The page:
In mathematics, specifically the theory of quadratic forms, an ε-quadratic form is a generalization of quadratic forms to skew-symmetric settings and to *-rings; ε = ±1, accordingly for symmetric or skew-symmetric. They are also called -quadratic forms, particularly in the context of surgery theory.
There is the related notion of ε-symmetric forms, which generalizes symmetric forms, skew-symmetric forms (= symplectic forms), Hermitian forms, and skew-Hermitian forms. More briefly, one may refer to quadratic, skew-quadratic, symmetric, and skew-symmetric forms, where "skew" means (−) and the * (involution) is implied.
The theory is 2-local: away from 2, ε-quadratic forms are equivalent to ε-symmetric forms: half the symmetrization map (below) gives an explicit isomorphism.
ε-symmetric forms and ε-quadratic forms are defined as follows.
Given a module M over a *-ring R, let B(M) be the space of bilinear forms on M, and let T: B(M) → B(M) be the "conjugate transpose" involution B(u,v) ↦ B(v,u)*. Let ε = ±1; then εT is also an involution. Define the ε-symmetric forms as the invariants of εT, and the ε-quadratic forms are the coinvariants.
As an exact sequence,
The notation Qε(M), Qε(M) follows the standard notation MG, MG for the invariants and coinvariants for a group action, here of the order 2 group (an involution).
We obtain a homomorphism (1 + εT): Qε(M) → Qε(M) which is bijective if 2 is invertible in R. (The inverse is given by multiplication with 1/2.)
An ε-quadratic form ψ ∈ Qε(M) is called non-degenerate if the associated ε-symmetric form (1 + εT)(ψ) is non-degenerate.
Generalization from *
If the * is trivial, then ε = ±1, and "away from 2" means that 2 is invertible: 1/2 ∈ R.
More generally, one can take for ε ∈ R any element such that ε*ε =1. ε = ±1 always satisfy this, but so does any element of norm 1, such as complex numbers of unit norm.
Similarly, in the presence of a non-trivial *, ε-symmetric forms are equivalent to ε-quadratic forms if there is an element λ ∈ R such that λ* + λ = 1. If * is trivial, this is equivalent to 2λ = 1 or λ = 1/2.
In terms of matrices, (we take V to be 2-dimensional):
- matrices correspond to bilinear forms
- the subspace of symmetric matrices correspond to symmetric forms
- the subspace of (−1)-symmetric matrices correspond to symplectic forms
- the bilinear form yields the quadratic form
- which is a quotient map with kernel .
An intuitive way to understand an ε-quadratic form is to think of it as a quadratic refinement of its associated ε-symmetric form.
For instance, in defining a Clifford algebra over a general field or ring, one quotients the tensor algebra by relations coming from the symmetric form and the quadratic form: vw + wv = 2B(v,w) and . If 2 is invertible, this second relation follows from the first (as the quadratic form can be recovered from the associated bilinear form), but at 2 this additional refinement is necessary.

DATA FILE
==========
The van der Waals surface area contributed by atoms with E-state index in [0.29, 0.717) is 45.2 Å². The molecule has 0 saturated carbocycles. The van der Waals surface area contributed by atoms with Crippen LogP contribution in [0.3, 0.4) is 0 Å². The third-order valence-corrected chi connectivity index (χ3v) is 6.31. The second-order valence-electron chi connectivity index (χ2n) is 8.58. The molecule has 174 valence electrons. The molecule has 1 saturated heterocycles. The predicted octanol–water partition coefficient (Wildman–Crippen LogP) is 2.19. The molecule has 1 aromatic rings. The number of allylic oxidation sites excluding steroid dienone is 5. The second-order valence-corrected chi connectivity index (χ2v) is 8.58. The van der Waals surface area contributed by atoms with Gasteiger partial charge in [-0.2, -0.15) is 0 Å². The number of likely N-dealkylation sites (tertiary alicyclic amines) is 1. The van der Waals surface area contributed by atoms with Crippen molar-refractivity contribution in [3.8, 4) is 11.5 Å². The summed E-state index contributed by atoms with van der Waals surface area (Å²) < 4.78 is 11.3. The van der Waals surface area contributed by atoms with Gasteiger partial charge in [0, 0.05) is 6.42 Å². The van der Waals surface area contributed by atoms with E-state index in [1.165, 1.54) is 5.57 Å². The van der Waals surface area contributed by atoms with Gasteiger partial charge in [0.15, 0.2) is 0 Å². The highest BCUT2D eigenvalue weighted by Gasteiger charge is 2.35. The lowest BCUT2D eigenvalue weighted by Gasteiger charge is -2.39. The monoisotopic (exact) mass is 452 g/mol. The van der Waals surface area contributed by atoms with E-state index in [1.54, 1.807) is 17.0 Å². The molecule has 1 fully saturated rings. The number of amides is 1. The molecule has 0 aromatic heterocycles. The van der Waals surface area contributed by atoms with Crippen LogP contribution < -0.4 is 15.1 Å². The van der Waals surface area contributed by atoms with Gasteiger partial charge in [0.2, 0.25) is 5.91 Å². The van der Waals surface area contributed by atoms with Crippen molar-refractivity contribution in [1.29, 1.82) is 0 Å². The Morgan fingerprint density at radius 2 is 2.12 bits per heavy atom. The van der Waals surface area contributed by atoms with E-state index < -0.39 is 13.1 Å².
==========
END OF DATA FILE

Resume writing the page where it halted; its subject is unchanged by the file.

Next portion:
An easy example for an ε-quadratic form is the standard hyperbolic ε-quadratic form . (Here, R* := HomR(R,R) denotes the dual of the R-module R.) It is given by the bilinear form . The standard hyperbolic ε-quadratic form is needed for the definition of L-theory.
For the field of two elements R = F2 there is no difference between (+1)-quadratic and (−1)-quadratic forms, which are just called quadratic forms. The Arf invariant of a nonsingular quadratic form over F2 is an F2-valued invariant with important applications in both algebra and topology, and plays a role similar to that played by the discriminant of a quadratic form in characteristic not equal to two.
Template:Rellink The free part of the middle homology group (with integer coefficients) of an oriented even-dimensional manifold has an ε-symmetric form, via Poincaré duality, the intersection form. In the case of singly even dimension this is skew-symmetric, while for doubly even dimension this is symmetric. Geometrically this corresponds to intersection, where two n/2-dimensional submanifolds in an n-dimensional manifold generically intersect in a 0-dimensional submanifold (a set of points), by adding codimension. For singly even dimension the order switches sign, while for doubly even dimension order does not change sign, hence the ε-symmetry. The simplest cases are for the product of spheres, where the product and respectively give the symmetric form and skew-symmetric form In dimension two, this yields a torus, and taking the connected sum of g tori yields the surface of genus g, whose middle homology has the standard hyperbolic form.
With additional structure, this ε-symmetric form can be refined to an ε-quadratic form. For doubly even dimension this is integer valued, while for singly even dimension this is only defined up to parity, and takes values in Z/2. For example, given a framed manifold, one can produce such a refinement. For singly even dimension, the Arf invariant of this skew-quadratic form is the Kervaire invariant.
Given an oriented surface Σ embedded in R3, the middle homology group H1(Σ) carries not only a skew-symmetric form (via intersection), but also a skew-quadratic form, which can be seen as a quadratic refinement, via self-linking. The skew-symmetric form is an invariant of the surface Σ, whereas the skew-quadratic form is an invariant of the embedding Σ ⊂ R3, e.g. for the Seifert surface of a knot. The Arf invariant of the skew-quadratic form is a framed cobordism invariant generating the first stable homotopy group .
For the standard embedded torus, the skew-symmetric form is given by (with respect to the standard symplectic basis), and the skew-quadratic refinement is given by xy with respect to this basis: Q(1,0) = Q(0,1)=0: the basis curves don't self-link; and Q(1,1) = 1: a (1,1) self-links, as in the Hopf fibration. (This form has Arf invariant 0, and thus this embedded torus has Kervaire invariant 0.)
- Foundations of algebraic surgery, by Andrew Ranicki, p. 6